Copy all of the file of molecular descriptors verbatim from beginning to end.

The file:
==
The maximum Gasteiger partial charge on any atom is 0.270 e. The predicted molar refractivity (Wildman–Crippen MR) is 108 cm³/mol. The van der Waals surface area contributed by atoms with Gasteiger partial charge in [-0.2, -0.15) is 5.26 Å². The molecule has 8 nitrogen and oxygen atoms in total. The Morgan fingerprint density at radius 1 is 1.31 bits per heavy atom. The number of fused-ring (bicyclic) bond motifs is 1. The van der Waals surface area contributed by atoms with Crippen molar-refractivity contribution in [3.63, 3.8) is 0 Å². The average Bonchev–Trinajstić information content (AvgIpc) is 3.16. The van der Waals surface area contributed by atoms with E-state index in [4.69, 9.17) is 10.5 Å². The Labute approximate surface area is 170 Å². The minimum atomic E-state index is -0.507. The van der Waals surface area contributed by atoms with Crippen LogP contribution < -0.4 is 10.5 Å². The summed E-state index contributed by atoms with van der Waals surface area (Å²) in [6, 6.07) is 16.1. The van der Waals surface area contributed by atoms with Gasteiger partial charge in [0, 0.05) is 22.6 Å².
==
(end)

The maximum Gasteiger partial charge on any atom is 0.270 e. The predicted molar refractivity (Wildman–Crippen MR) is 108 cm³/mol. The van der Waals surface area contributed by atoms with Gasteiger partial charge in [-0.2, -0.15) is 5.26 Å². The molecule has 8 nitrogen and oxygen atoms in total. The Morgan fingerprint density at radius 1 is 1.31 bits per heavy atom. The number of fused-ring (bicyclic) bond motifs is 1. The van der Waals surface area contributed by atoms with Crippen molar-refractivity contribution in [3.63, 3.8) is 0 Å². The average Bonchev–Trinajstić information content (AvgIpc) is 3.16. The van der Waals surface area contributed by atoms with E-state index in [4.69, 9.17) is 10.5 Å². The Labute approximate surface area is 170 Å². The minimum atomic E-state index is -0.507. The van der Waals surface area contributed by atoms with Crippen LogP contribution < -0.4 is 10.5 Å². The summed E-state index contributed by atoms with van der Waals surface area (Å²) in [6, 6.07) is 16.1. The van der Waals surface area contributed by atoms with Gasteiger partial charge in [0, 0.05) is 22.6 Å².